There was change in the air in 1968 and it swept through both the tournament and its host nation. Having hit rock bottom at the 1966 FIFA World Cup, Italy rebuilt to become the first winners of the rebranded UEFA European Championship.
The tournament's new name – which replaced European Nations' Cup – was accompanied by a new format: the qualification phase now comprised qualifying groups instead of two-legged knockout ties, and led to a quarter-final round featuring the eight group winners. The finals themselves, as with their predecessors in 1960 and 1964, consisted of semi-finals, final and third-place play-off.
Only Malta and Iceland opted out of the competition, while West Germany finally made their debut, with a certain Gerd Müller in their ranks. Despite his emergence, however, the Germans finished second in their section behind Yugoslavia, who advanced to the quarter-finals.
The British Home Championship doubled up as another qualifying group, which England eventually won. After suffering a famous 3-2 defeat by Scotland at Wembley, the world champions graduated by holding their old foes to a 1-1 draw in front of 130,711 spectators at Hampden Park, the biggest crowd for any UEFA European Championship match.
Elsewhere, there were surprises as Eusébio's Portugal came second to Bulgaria and talented Belgium finished runners-up to France. European titleholders Spain experienced no such trouble as they set up an intriguing quarter-final with England. Here, Alf Ramsey's charges triumphed 1-0 at home and 2-1 in Madrid to open the doors to the final tournament.
The semi-final quartet destined for Italy's three venues of Florence, Naples and Rome, was completed by 1960 finalists Yugoslavia, the Soviet Union and Ferruccio Valcareggi's new-look Italy. Pelted with rotten tomatoes after their 1966 World Cup loss to North Korea, the Azzurri were determined to regain their fans' respect, not least because they were competing on home soil.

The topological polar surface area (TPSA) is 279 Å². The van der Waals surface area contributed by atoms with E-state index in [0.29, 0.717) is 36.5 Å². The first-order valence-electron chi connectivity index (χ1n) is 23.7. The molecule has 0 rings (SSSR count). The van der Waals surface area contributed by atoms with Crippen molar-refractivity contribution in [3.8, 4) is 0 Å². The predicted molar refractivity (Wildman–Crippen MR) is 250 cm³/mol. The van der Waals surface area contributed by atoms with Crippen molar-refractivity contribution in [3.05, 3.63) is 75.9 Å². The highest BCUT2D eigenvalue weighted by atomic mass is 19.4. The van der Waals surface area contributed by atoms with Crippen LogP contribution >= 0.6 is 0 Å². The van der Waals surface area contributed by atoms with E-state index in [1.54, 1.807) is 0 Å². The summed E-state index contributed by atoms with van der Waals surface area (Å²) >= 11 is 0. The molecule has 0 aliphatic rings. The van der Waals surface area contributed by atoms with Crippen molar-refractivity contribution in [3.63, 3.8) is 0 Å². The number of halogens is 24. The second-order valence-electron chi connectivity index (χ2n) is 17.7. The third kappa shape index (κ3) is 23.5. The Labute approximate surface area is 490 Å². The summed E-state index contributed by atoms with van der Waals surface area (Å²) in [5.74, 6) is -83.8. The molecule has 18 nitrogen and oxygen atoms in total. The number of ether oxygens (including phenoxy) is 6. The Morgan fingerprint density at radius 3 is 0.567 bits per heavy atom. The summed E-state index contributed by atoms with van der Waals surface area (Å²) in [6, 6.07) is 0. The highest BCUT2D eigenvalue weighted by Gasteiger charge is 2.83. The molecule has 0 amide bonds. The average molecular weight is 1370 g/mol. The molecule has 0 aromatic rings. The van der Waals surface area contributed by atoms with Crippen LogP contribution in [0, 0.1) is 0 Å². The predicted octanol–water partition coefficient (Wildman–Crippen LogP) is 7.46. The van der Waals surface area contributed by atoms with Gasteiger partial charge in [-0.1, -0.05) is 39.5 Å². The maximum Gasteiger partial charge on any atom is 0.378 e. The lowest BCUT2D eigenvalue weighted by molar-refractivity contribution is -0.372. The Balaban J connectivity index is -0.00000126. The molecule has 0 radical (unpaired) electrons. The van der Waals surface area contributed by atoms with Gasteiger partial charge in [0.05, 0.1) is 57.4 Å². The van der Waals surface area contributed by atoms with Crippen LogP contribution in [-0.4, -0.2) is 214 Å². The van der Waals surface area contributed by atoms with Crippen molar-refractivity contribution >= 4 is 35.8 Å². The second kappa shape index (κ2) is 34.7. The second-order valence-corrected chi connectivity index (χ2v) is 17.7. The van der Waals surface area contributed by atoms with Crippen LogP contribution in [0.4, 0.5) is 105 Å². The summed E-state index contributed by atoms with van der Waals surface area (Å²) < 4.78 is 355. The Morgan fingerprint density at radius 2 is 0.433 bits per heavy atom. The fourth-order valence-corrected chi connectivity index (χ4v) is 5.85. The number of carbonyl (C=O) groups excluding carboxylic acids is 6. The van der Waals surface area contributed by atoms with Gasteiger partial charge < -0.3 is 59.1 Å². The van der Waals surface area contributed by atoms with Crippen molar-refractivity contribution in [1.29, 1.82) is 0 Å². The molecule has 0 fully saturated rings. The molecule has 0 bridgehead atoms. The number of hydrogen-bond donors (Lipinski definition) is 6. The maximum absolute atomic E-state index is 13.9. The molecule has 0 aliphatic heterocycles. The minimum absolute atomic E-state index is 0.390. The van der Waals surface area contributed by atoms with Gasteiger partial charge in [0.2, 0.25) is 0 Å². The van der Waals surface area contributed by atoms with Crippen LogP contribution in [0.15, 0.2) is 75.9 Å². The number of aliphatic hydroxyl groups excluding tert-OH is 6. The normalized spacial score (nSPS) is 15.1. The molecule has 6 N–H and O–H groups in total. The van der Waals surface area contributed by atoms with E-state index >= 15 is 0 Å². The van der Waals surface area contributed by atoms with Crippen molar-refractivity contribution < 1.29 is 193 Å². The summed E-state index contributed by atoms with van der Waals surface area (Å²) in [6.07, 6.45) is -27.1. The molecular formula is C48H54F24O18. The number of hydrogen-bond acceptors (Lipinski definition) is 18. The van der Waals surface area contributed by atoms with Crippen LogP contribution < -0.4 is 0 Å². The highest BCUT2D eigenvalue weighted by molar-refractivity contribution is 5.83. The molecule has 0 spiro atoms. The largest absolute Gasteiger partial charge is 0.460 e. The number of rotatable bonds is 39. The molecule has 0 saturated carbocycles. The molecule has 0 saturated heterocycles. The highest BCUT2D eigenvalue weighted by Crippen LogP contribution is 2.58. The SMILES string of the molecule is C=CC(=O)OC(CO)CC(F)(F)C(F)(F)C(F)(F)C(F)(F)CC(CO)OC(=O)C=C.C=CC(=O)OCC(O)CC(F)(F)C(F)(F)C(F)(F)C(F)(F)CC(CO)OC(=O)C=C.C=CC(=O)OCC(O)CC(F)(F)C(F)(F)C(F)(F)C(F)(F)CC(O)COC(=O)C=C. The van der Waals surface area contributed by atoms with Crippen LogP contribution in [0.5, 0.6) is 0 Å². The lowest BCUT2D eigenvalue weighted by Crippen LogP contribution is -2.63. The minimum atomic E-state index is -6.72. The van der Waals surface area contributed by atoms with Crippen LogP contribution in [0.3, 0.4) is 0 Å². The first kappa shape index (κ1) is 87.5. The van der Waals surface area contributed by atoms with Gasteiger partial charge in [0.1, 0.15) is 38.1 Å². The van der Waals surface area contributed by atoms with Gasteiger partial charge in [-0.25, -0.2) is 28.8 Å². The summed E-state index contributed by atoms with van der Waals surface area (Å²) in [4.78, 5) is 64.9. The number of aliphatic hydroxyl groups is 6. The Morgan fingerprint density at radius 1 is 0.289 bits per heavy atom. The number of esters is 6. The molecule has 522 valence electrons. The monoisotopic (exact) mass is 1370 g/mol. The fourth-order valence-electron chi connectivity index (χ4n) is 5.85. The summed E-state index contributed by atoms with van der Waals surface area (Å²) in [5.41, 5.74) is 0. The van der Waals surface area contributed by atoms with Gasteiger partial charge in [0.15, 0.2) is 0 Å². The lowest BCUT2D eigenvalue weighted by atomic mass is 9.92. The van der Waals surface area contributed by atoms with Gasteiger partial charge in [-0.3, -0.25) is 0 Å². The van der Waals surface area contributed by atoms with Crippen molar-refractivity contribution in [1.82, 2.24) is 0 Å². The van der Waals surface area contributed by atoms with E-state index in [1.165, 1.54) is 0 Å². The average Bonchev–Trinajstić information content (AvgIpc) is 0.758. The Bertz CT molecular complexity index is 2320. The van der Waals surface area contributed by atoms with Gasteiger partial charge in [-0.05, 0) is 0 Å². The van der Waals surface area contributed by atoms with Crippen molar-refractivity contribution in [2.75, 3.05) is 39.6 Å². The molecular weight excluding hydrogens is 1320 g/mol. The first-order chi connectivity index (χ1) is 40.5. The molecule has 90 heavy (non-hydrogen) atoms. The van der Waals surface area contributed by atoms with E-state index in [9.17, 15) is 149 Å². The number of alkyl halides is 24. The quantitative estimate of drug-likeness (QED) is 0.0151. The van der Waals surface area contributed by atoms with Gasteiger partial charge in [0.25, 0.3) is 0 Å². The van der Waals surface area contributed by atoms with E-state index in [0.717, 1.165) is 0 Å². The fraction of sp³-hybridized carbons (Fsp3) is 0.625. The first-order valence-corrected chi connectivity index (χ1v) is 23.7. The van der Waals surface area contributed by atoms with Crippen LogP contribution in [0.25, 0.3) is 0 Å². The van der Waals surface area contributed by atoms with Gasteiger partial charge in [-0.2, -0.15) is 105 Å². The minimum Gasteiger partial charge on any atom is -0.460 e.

As it happened, Italy's progress came down to a coin toss when their semi-final with the USSR ended goalless after 120 minutes. The referee applied the correct procedure and the Azzurri were promptly awarded a Rome showdown with Yugoslavia, who had Dragan Džajić's goal to thank for overcoming ten-man England 1-0. Alan Mullery had become the first senior England player to be sent off in that game and was sidelined as his colleagues went on to take third place.
Come the final at Rome's Stadio Olimpico, Italy fell behind to a Džajić effort after 39 minutes and looked to be heading for defeat. "To be honest, we didn't deserve to draw," admits goalkeeper Dino Zoff now, but Angelo Domenghini struck with ten minutes remaining to force a replay two days later.
Blessed with the stronger squad, Valcareggi brought in Sandro Mazzola and Luigi Riva, and the latter shared scoring duties with Pietro Anastasi to finally see off Yugoslavia 2-0. "We definitely deserved to win that game," adds Zoff. "The memories are fresh even now."
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